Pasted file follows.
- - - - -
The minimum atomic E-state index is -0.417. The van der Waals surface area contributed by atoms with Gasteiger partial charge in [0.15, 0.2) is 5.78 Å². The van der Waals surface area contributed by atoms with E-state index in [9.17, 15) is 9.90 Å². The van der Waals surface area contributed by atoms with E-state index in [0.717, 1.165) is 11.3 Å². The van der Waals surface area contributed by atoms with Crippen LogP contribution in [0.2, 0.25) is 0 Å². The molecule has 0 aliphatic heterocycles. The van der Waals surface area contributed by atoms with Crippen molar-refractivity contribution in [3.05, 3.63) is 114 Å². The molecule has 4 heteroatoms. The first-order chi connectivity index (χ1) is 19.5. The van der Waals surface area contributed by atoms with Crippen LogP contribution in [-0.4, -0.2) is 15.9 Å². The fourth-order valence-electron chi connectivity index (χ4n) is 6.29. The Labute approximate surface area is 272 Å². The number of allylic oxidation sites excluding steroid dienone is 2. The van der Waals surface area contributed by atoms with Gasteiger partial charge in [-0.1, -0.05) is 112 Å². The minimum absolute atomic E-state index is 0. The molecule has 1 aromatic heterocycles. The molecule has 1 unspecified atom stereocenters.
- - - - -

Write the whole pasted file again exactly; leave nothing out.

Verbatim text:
The minimum atomic E-state index is -0.417. The van der Waals surface area contributed by atoms with Gasteiger partial charge in [0.15, 0.2) is 5.78 Å². The van der Waals surface area contributed by atoms with E-state index in [9.17, 15) is 9.90 Å². The van der Waals surface area contributed by atoms with E-state index in [0.717, 1.165) is 11.3 Å². The van der Waals surface area contributed by atoms with Crippen LogP contribution in [0.2, 0.25) is 0 Å². The molecule has 0 aliphatic heterocycles. The van der Waals surface area contributed by atoms with Crippen molar-refractivity contribution in [3.05, 3.63) is 114 Å². The molecule has 4 heteroatoms. The first-order chi connectivity index (χ1) is 19.5. The van der Waals surface area contributed by atoms with Crippen LogP contribution in [-0.4, -0.2) is 15.9 Å². The fourth-order valence-electron chi connectivity index (χ4n) is 6.29. The Labute approximate surface area is 272 Å². The number of allylic oxidation sites excluding steroid dienone is 2. The van der Waals surface area contributed by atoms with Gasteiger partial charge in [-0.1, -0.05) is 112 Å². The minimum absolute atomic E-state index is 0. The molecule has 1 aromatic heterocycles. The molecule has 1 unspecified atom stereocenters.